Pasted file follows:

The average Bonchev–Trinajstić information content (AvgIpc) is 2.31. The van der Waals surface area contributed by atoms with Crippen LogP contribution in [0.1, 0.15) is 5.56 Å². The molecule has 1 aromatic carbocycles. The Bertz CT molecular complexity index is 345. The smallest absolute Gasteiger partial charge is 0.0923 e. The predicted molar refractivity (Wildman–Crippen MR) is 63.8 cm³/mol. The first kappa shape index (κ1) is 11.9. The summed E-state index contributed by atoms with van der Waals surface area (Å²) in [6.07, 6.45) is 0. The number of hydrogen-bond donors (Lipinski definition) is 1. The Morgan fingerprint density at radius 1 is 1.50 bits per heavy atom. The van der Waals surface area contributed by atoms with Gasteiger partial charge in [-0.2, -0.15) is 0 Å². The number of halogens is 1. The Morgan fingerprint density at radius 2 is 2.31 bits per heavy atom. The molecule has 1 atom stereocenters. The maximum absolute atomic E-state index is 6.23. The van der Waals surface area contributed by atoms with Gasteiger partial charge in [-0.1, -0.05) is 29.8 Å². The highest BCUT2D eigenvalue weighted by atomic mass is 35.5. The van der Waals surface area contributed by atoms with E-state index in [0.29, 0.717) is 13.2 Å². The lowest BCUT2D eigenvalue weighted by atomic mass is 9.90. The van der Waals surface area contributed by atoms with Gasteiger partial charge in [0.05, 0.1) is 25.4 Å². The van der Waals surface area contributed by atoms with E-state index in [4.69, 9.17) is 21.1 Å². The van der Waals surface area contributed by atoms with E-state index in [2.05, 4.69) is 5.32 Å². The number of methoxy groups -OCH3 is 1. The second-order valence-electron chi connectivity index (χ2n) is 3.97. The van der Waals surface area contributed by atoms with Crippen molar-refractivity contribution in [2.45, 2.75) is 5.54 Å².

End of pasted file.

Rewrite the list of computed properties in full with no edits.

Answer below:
The average Bonchev–Trinajstić information content (AvgIpc) is 2.31. The van der Waals surface area contributed by atoms with Crippen LogP contribution in [0.1, 0.15) is 5.56 Å². The molecule has 1 aromatic carbocycles. The Bertz CT molecular complexity index is 345. The smallest absolute Gasteiger partial charge is 0.0923 e. The predicted molar refractivity (Wildman–Crippen MR) is 63.8 cm³/mol. The first kappa shape index (κ1) is 11.9. The summed E-state index contributed by atoms with van der Waals surface area (Å²) in [6.07, 6.45) is 0. The number of hydrogen-bond donors (Lipinski definition) is 1. The Morgan fingerprint density at radius 1 is 1.50 bits per heavy atom. The van der Waals surface area contributed by atoms with Gasteiger partial charge in [-0.2, -0.15) is 0 Å². The number of halogens is 1. The Morgan fingerprint density at radius 2 is 2.31 bits per heavy atom. The molecule has 1 atom stereocenters. The maximum absolute atomic E-state index is 6.23. The van der Waals surface area contributed by atoms with Gasteiger partial charge in [-0.1, -0.05) is 29.8 Å². The highest BCUT2D eigenvalue weighted by atomic mass is 35.5. The van der Waals surface area contributed by atoms with E-state index in [0.29, 0.717) is 13.2 Å². The lowest BCUT2D eigenvalue weighted by atomic mass is 9.90. The van der Waals surface area contributed by atoms with Gasteiger partial charge in [0.05, 0.1) is 25.4 Å². The van der Waals surface area contributed by atoms with E-state index in [4.69, 9.17) is 21.1 Å². The van der Waals surface area contributed by atoms with E-state index in [2.05, 4.69) is 5.32 Å². The number of methoxy groups -OCH3 is 1. The second-order valence-electron chi connectivity index (χ2n) is 3.97. The van der Waals surface area contributed by atoms with Crippen molar-refractivity contribution in [2.45, 2.75) is 5.54 Å².